PREVIEW: Don't Fall on the Largemouth Sword - Major League Fishing

PREVIEW: Don’t Fall on the Largemouth Sword

Image for PREVIEW: Don’t Fall on the Largemouth Sword
February 15, 2017 • Rob Newell • Cup Events

The Major League Fishing operations staff relishes the opportunity to keep MLF pros confused about their fishing locations from day to day, which is exactly why day two of the Elimination Rounds at the Summit Cup began with a 25-minute drive to the north followed by several miles down a narrow dirt road into the Chippewa National Forrest to reach Lake Wabana.

Lake Wa-ba-what?


Lake Wabana is a remote 2,200-acre lake with a maximum depth of 115 feet. One look at this gem in the middle of nowhere and the mind can’t help but wonder just how many bass it could possibly hold. And more importantly, which species of bass would be dominant player.

These were the questions burning in MLF anglers’ minds as they sat on their hands waiting for the official call to launch the boats.

Previous MLF Cup winner Kelly Jordon of Texas was the first to address the largemouth-versus-smallmouth question.

“I’ve learned my lesson in these MLF events on mixed species lakes,” Jordon warned. “Don’t fall on the largemouth sword. Trust me. It’s a bad deal.”

Jordon has been “stabbed in the back” by committing to largemouth in other mixed species MLF events in Alpena and Maine, he said.

“It never works for me on these kinds of lakes,” Jordon said. “If there are smallmouth present, they are hard to beat in an every-fish-counts contest.”

Despite his own words of wisdom, Jordon confessed that he would still test the largemouth waters at Wabana, at least briefly.

“I’m going to start my day looking for largemouths, but if it does not happen quick, I’m out,” he continued. “I see some largemouth stuff on the map. This lake has a few flats and a couple of shallow bays, but it also has a lot of deep, deep water and that usually means smallmouth.”

In an effort to avoid falling on the largemouth sword, Jordon has rigged up far more rods for this day of fishing than he usually does.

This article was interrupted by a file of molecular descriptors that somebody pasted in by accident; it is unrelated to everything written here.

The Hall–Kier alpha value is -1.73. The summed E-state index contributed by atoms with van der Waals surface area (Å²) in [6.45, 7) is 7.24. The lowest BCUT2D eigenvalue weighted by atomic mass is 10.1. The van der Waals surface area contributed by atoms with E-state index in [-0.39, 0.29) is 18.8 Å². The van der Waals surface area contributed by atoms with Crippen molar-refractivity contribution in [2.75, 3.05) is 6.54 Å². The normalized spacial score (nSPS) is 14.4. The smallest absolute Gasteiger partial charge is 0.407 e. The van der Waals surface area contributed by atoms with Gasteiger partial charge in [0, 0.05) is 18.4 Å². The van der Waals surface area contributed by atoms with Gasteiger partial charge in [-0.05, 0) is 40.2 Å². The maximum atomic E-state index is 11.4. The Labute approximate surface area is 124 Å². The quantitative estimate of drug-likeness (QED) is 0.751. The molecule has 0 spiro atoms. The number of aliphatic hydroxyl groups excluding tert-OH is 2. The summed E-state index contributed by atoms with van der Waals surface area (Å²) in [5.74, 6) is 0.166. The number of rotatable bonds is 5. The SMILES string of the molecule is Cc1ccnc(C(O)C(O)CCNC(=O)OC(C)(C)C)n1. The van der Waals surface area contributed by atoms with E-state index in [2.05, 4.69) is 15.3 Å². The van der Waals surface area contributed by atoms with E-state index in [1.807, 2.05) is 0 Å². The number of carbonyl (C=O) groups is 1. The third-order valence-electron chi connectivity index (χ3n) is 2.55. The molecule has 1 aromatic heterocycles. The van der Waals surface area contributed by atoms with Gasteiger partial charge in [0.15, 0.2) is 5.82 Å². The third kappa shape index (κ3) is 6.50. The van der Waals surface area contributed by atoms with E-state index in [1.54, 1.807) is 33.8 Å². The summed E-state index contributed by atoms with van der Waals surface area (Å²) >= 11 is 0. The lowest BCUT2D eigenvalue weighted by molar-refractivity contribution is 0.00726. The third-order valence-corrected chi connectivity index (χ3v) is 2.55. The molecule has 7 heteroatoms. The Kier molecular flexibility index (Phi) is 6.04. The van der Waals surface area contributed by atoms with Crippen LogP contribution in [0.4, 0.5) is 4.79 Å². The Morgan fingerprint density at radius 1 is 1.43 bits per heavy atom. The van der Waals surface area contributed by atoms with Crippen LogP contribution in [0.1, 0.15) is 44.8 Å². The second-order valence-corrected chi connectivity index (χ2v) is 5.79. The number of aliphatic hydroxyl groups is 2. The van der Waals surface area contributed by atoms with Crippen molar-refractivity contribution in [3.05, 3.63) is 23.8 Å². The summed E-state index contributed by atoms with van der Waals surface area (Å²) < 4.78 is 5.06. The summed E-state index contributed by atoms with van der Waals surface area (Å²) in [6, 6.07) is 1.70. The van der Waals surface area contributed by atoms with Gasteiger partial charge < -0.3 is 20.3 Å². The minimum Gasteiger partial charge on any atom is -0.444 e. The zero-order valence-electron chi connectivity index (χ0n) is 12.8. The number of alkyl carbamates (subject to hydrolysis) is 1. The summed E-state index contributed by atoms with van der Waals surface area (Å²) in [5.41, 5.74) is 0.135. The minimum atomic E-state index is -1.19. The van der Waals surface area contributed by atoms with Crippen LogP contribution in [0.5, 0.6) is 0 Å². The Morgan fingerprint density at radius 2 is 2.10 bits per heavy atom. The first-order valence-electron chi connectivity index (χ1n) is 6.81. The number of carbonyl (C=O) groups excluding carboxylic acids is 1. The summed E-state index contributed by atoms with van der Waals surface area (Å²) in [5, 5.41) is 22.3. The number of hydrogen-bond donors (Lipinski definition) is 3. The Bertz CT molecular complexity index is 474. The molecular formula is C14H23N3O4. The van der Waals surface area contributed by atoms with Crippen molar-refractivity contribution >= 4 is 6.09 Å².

“I had to tie all my smallmouth stuff on last night so now I’ve got rods everywhere,” he said.

2016 MLF Challenge Cup winner Bobby Lane was eyeing the lake for largemouth potential as well.

“I have no clue where we are,” Lane blurted out. “We’re in Minnesota and that’s all I know. As I’m looking at this lake for the first time here I see it has some good-looking vegetation so I’ve got to start out fishing for largemouth.

“Hey, I’m from Lakeland, Florida, what do you expect me to do?” he asked while cracking a smile. “Do you really think I’m going to look at all that gorgeous vegetation up there on the bank and turn my back to it to go dink a drop shot around in the middle of the lake? I’ve got to try those veggies first – at least for a little while. Then I’ll go out there and catch them off my graph if I have to.”

Incidentally, Bobby’s brother, Chris Lane, who qualified for the Summit Cup by winning a day at the 2017 Summit Select on Lake of the Ozarks, will be in the day-two mix as well. Together, they will make up a small piece of MLF history as being the first two brothers to compete against each other at the Cup level.

With just minutes before his first Cup experience, Chris Lane was a man of few words. He wouldn’t even take the bait on running a little smack on his brother.

“There might only be nine other guys in this thing, but they’re all hammers,” he said. “I’m ready to go. Like with any MLF event, the goal is to get off to a fast start.”

Former MLF Cup winner Brent Ehrler was still stacking rods on his deck as the boats crept closer to the ramp for launch.

“I went down to look at the water when we first got here and it looked rather largemouth-y to me,” Ehrler said. “I saw lily pads and pencil reeds, but the water was pretty clear, too, so I’m putting rods for both species out on the deck.”

Ehrler, too, was weary of the largemouth sword.

“In Maine last year I started on largemouths in the first period and that put me in dead last place,” he recalled. “I got behind so fast it killed me. In the second period I went smallmouth fishing, found a wad of them and ended up winning the day – that just proves how species dependent this format is on these kinds of lakes. You pick the wrong species to fish for and it can leave you high and dry.”

One angler who seemed totally at peace with how to start his day was South Carolina’s Andy Montgomery, who earn a permanent ticket to the Cups through the Select points this year.

“I looked at that map they gave us, saw a couple of roads coming down to the lake, so I know exactly what I’m going to do,” Montgomery said. “Roads usually mean lake houses and lake houses usually mean docks. Hopefully I’m right about that. Which ever species lives under those docks is the species I want to catch.”

Which species will prevail in Wabana? That question will be answered as soon as day two of elimination begins.